University of Houstonís clinical study showed that the HealthySole HSPLUS is effective in killing pathogens that cause healthcare acquired infections (HAIs) and reduces the environmental microbial load in infection-sensitive areas
The HealthySole HSPLUS decontamination system could effectively decrease the risk of pathogen colonisation and transmission emanating from floors
In October 2017, the Journal of Hospital Infection published the results of an in-depth, year-long clinical study to determine whether shoe soles are a vector for pathogen colonisation, transmission and contamination of floors in hospitals.
The study also looked at whether the HealthySole HSPLUS decontamination system could effectively decrease the risk of pathogen colonisation and transmission emanating from floors, thus lowering the risks of HAIs. The HealthySole HSPLUS allows the subject to step onto a platform where UVC light decontaminates the shoe soles. The decontamination period†takes 8 seconds and is no-touch; the unit has an eye-level LED screen that provides an 8-second visible countdown.
Several of the different strains of bacteria that were used in this study ó Enterococcus,†E. coli, S. aureus, C. difficile ó are found to be abundantly present on the soles of shoes. Most importantly, these bacteria were proven to spread via aerosolisation, direct contact and indirect contact, which are a commonly-overlooked means of pathogen transmission that can lead to HAIs and contamination in infection sensitive environments.
The†three-phase study prepared shoe soles with different strains of microorganisms at random to UVC exposure or a lack thereof. Doctors Tasnuva Rashid, Kevin Garey, and their colleagues from the University of Houston College of Pharmacy (Houston, TX), University of Texas School of Public Health (Houston, TX), and University of Edinburgh (Edinburgh, UK) were members of the research team. Three separate sets of experiments were run to investigate the efficacy of the HealthySole HSPLUS system to determine shoe sole decontamination and the following bacterial colonisation and transmission throughout a specific hospital area.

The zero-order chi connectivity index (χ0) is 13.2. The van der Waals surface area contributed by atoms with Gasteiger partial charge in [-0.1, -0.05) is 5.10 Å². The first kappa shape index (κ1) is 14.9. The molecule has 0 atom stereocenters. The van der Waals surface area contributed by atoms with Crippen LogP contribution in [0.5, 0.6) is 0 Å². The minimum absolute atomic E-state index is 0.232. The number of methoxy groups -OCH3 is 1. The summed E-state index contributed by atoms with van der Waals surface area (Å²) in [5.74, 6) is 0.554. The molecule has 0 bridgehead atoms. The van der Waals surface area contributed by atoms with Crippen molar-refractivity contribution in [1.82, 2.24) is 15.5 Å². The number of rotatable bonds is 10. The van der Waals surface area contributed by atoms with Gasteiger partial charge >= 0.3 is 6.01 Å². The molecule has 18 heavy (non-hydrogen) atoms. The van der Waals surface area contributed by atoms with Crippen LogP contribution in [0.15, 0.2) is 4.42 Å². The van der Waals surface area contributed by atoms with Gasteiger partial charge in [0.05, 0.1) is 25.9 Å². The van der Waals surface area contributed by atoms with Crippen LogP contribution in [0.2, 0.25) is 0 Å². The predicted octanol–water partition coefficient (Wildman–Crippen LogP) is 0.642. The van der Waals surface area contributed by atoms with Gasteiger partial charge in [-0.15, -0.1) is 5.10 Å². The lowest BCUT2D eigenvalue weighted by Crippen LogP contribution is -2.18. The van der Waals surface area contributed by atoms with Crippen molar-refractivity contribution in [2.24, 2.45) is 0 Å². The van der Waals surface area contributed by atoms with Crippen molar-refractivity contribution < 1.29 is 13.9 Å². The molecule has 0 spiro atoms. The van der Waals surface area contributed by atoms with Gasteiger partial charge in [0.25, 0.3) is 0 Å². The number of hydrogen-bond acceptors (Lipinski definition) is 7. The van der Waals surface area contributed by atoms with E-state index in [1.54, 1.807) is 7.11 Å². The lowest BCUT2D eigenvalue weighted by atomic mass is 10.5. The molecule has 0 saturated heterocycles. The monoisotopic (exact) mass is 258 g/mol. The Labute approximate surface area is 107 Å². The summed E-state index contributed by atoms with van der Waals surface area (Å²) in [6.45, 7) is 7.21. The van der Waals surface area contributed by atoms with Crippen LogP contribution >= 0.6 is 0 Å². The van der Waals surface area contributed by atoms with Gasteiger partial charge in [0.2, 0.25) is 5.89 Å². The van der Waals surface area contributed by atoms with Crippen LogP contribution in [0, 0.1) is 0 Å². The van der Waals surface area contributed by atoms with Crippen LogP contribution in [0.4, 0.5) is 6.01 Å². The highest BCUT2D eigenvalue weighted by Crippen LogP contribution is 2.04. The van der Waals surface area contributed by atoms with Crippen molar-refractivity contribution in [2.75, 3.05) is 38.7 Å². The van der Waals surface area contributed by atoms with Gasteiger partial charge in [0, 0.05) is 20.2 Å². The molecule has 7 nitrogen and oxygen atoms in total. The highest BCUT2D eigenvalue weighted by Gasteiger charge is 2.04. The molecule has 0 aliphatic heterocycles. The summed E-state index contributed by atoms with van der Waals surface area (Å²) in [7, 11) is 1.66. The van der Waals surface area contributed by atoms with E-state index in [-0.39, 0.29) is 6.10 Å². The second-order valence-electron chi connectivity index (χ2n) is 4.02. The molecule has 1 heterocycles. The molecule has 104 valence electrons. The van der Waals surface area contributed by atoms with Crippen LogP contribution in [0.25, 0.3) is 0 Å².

The first experiment studied UVC efficacy, the second phase marked the transfer of each bacterial strain to four different types of flooring, and the third phase mimicked human traffic in a hospital patient room to measure specific bacterial contamination. All of these experiments included blinded positive and negative controls.
In the first experiment, the HealthySole HSPLUS reduced shoe sole decontamination more than 99% for the bacterial strains that were tested (P<.01 for each strain). The second experiment, which measured transmission to four different common floor types, revealed the HealthySole HSPLUS significantly decreased floor contamination more than 99% (P<.01 for each strain).
In the third phase of the study the HealthySole HSPLUS significantly lowered contamination levels in the room as compared to the control group (mean log10 reduction 2.79+- 1.25; P<0.0001). Proportions of samples from furniture, bed and patient dummy samples decreased from 96-100% positive in controls to 5-8% positive in the Healthysole UVC device experiments (P<0.0001 for all analyses).
In all three phases of the study, the HealthySole HSPLUS proved effective in reducing microbial load and transmission.
Detecto says the transmission of pathogens on shoe soles to infection sensitive environments can increase a patientís risks of contracting HAIs, and adds the addition of the HealthySole HSPLUS to any infection or contamination vulnerable area will aid in providing a much cleaner and safer environment reducing the risk of HAIs for patients, healthcare professionals and sensitive manufactured products alike.